A puzzled Pete Carroll couldn’t narrow down the reasons for the Seahawks’ squandered game against Cincinnati, so he relied on general terms like “baffling” and “startling.”
Yes, it was both of those. But those are descriptions of the systemic fourth-quarter collapse, not reasons.
I think it’s pretty easy to pinpoint where lies the prime culpability for Sunday’s 27-24 overtime loss, and for every loss this season.
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Yes, that marvelous defense, the one that may end up being among the most dominating units in NFL history.
But when so many of these guys are elite at their positions, and they are being paid salaries commensurate to their honors, they must be expected to hold a lead when the game is in doubt.
In all three losses this season, the Seahawks had fourth-quarter leads — and the defense gave up scoring drives. Long ones, at that.
At St. Louis in the opener, they led 31-24 in the final five minutes and surrendered a 12-play, 84-yard drive. The next week, at Green Bay, they led 17-16 and were stung with a 10-play, 80-yard drive.
A defensive stop in either of those games would have given them a win. All they needed was just one more Richard Sherman deflection, a Bobby Wagner fumble recovery, a Michael Bennett sack, an Earl Thomas flying tackle. Any big play from one of their star defenders would have done it.
Sunday’s fourth-quarter collapse baffled and startled even more than the others.
The Bengals mounted four scoring drives in the fourth quarter and overtime (two touchdowns and two field goals). In the fourth quarter alone, the Bengals racked up 146 yards of offense and quarterback Andy Dalton completed 10 of 11 passes.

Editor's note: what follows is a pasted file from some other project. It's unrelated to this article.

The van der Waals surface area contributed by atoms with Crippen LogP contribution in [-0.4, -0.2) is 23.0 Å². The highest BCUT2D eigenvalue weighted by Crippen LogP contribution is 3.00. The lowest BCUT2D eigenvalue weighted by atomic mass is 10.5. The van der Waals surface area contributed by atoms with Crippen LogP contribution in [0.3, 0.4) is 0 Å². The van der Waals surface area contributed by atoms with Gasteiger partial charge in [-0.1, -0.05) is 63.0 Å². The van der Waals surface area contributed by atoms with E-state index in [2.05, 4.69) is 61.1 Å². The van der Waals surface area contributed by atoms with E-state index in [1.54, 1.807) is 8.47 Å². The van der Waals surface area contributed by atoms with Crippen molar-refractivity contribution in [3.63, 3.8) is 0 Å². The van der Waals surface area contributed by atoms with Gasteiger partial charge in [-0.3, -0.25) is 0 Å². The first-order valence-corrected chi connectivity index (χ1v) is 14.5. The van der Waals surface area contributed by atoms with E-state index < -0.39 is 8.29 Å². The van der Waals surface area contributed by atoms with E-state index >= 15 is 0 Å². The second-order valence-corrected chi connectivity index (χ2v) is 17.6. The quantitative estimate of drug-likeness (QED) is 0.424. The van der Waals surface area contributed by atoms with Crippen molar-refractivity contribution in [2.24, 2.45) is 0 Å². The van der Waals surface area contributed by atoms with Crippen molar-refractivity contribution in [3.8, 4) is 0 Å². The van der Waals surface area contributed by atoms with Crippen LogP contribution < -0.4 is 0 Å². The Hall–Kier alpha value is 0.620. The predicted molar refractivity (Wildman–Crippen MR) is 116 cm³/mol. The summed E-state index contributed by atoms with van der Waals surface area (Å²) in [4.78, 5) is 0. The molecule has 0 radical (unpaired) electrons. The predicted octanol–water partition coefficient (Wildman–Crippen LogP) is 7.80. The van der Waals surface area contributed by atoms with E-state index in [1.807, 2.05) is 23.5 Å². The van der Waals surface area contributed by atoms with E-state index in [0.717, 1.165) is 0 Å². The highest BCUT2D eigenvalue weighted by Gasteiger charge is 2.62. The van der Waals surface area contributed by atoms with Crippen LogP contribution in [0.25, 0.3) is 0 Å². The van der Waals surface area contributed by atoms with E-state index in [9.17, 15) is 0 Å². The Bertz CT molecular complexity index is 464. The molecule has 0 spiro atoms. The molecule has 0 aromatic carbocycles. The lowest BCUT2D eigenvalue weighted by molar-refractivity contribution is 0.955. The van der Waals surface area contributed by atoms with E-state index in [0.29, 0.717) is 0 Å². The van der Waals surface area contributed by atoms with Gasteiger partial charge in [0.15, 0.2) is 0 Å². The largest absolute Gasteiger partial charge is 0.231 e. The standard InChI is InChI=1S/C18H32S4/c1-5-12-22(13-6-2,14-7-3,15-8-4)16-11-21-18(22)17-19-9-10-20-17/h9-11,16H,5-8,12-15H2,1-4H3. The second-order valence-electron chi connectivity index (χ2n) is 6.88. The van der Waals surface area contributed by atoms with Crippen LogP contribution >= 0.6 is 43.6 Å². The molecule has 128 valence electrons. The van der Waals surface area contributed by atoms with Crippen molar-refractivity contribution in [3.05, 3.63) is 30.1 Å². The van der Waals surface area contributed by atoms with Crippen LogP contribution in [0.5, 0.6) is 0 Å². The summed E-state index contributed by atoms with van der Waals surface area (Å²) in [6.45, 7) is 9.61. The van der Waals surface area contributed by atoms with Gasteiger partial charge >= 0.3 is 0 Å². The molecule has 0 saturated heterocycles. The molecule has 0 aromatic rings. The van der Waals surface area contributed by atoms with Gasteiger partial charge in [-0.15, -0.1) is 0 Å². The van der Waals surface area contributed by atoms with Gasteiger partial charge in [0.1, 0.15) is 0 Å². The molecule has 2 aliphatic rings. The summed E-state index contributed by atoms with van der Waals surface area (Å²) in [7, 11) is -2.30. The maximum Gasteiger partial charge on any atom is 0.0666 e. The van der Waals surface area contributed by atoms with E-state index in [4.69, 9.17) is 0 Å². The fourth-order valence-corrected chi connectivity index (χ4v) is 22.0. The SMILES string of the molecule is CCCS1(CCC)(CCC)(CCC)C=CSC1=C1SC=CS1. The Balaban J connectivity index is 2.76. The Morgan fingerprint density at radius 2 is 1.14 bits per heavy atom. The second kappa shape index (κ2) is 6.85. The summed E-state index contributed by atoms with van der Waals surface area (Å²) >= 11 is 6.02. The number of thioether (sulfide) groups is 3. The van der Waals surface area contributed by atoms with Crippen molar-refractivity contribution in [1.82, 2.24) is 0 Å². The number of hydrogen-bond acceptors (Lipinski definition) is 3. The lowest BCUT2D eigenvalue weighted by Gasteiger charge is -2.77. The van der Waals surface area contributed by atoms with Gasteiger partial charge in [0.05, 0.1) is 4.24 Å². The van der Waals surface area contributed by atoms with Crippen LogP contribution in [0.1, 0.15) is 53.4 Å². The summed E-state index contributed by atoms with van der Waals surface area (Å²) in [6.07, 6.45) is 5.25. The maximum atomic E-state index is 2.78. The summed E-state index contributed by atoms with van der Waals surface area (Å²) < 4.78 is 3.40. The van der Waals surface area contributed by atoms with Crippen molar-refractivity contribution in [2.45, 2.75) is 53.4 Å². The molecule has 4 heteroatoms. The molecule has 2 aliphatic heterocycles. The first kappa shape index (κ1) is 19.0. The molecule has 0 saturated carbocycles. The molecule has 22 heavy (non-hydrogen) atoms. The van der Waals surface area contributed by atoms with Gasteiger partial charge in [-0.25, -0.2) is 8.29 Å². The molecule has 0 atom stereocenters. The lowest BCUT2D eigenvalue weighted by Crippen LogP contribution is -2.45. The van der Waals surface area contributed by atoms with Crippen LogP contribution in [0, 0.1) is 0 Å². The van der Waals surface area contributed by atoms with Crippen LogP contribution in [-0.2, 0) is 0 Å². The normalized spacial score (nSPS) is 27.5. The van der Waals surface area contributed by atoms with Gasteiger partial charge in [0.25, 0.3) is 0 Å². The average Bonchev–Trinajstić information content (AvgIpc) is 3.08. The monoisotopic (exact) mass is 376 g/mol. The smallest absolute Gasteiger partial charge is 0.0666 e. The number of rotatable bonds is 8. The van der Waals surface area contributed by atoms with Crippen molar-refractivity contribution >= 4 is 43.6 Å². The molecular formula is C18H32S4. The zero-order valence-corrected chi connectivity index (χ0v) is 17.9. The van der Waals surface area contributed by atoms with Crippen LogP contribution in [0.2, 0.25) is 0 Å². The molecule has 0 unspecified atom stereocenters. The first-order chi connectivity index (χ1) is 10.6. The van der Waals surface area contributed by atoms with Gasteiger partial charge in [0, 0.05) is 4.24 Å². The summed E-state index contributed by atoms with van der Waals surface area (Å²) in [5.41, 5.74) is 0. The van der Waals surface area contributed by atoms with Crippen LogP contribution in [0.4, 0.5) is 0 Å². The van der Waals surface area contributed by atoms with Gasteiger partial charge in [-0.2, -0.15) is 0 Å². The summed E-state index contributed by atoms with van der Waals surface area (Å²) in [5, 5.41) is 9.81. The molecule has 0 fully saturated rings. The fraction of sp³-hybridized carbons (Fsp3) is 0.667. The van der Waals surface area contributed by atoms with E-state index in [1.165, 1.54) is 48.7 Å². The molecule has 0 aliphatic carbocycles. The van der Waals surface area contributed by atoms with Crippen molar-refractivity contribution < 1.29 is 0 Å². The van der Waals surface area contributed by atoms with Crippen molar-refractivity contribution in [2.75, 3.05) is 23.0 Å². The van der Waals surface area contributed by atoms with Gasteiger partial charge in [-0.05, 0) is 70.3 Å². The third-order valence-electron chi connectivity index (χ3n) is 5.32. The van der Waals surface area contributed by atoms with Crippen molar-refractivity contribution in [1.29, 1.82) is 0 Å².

The offense went dormant too (punting on all six of its final possessions), but the expectations on that side of the ball aren’t the same. They’ve gone limp before. They’re not expected to control the game.
But the defense? To relinquish three leads in three losses?
Carroll said “there were too many things that happened across the board that led to this loss.”
Yes, but the defense is paid to not allow this to happen. Let alone to let it happen three times over the first five weeks of the season.
This game was such a tease because for three periods, the Seahawks looked like the elite team they should be — running the ball, playing stifling defense, grabbing turnovers.
After piddling around at 2-2 with shoulda-won losses and a couple wins over tomato cans, this win was going to be completely legit. The Seahawks were dominating a terrific Cincinnati team in their own park on a short week.
The Seahawks, it was clear, were back.
As it turned out, though, they were only three-quarters back.
It was that final period, as it has been in each of their losses this season, that doomed the Seahawks.
Carroll preaches winning the game in the fourth quarter. But they haven’t.
The philosophy isn’t flawed, Carroll said, it’s a matter of figuring out “schematically how to finish at the end of the game.”
Cincinnati is really good. But the Seahawks owned this game. The margin of the blown lead alone makes this one inexcusable — against anybody.
They’re 2-3 now, and Carroll thinks anybody who considers them “dead and gone” is digging the hole too quickly.
True enough. Last season was proof of that.
But like it or not, the identity the 2015 Seahawks have assumed is that of a team that falls apart in the fourth quarter.
This was one case where Seattle linebacker Bruce Irvin provided pinpoint commentary from an understandably morose locker room.
“In the Super Bowl, we didn’t finish,” Irvin said. “(At) Green Bay … we didn’t finish. That’s on us.”